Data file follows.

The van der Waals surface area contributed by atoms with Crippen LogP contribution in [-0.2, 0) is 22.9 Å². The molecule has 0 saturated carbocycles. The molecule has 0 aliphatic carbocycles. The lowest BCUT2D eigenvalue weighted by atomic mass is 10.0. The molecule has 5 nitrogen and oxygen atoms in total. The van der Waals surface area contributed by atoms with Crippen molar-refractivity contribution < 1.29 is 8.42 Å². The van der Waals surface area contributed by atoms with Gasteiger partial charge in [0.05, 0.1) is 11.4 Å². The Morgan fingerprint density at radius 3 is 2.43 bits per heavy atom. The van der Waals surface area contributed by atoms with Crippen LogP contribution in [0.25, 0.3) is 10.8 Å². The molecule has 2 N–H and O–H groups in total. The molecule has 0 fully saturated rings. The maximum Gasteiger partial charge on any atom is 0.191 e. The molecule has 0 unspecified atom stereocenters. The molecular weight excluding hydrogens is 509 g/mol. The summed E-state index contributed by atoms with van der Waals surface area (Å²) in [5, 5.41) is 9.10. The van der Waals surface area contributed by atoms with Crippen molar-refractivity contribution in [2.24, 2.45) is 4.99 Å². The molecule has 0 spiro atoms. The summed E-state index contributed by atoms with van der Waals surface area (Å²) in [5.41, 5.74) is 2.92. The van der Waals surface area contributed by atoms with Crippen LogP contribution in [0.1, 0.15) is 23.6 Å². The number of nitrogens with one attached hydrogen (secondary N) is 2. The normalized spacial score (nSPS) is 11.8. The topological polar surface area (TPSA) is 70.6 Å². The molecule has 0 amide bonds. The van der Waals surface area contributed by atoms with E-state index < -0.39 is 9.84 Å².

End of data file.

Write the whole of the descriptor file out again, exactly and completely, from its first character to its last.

The van der Waals surface area contributed by atoms with Crippen LogP contribution in [-0.2, 0) is 22.9 Å². The molecule has 0 saturated carbocycles. The molecule has 0 aliphatic carbocycles. The lowest BCUT2D eigenvalue weighted by atomic mass is 10.0. The molecule has 5 nitrogen and oxygen atoms in total. The van der Waals surface area contributed by atoms with Crippen molar-refractivity contribution < 1.29 is 8.42 Å². The van der Waals surface area contributed by atoms with Gasteiger partial charge in [0.05, 0.1) is 11.4 Å². The Morgan fingerprint density at radius 3 is 2.43 bits per heavy atom. The van der Waals surface area contributed by atoms with Crippen LogP contribution in [0.25, 0.3) is 10.8 Å². The molecule has 2 N–H and O–H groups in total. The molecule has 0 fully saturated rings. The maximum Gasteiger partial charge on any atom is 0.191 e. The molecule has 0 unspecified atom stereocenters. The molecular weight excluding hydrogens is 509 g/mol. The summed E-state index contributed by atoms with van der Waals surface area (Å²) in [5, 5.41) is 9.10. The van der Waals surface area contributed by atoms with Crippen molar-refractivity contribution in [2.24, 2.45) is 4.99 Å². The molecule has 0 spiro atoms. The summed E-state index contributed by atoms with van der Waals surface area (Å²) in [5.41, 5.74) is 2.92. The van der Waals surface area contributed by atoms with Crippen LogP contribution in [0.1, 0.15) is 23.6 Å². The number of nitrogens with one attached hydrogen (secondary N) is 2. The normalized spacial score (nSPS) is 11.8. The topological polar surface area (TPSA) is 70.6 Å². The molecule has 0 amide bonds. The van der Waals surface area contributed by atoms with E-state index < -0.39 is 9.84 Å².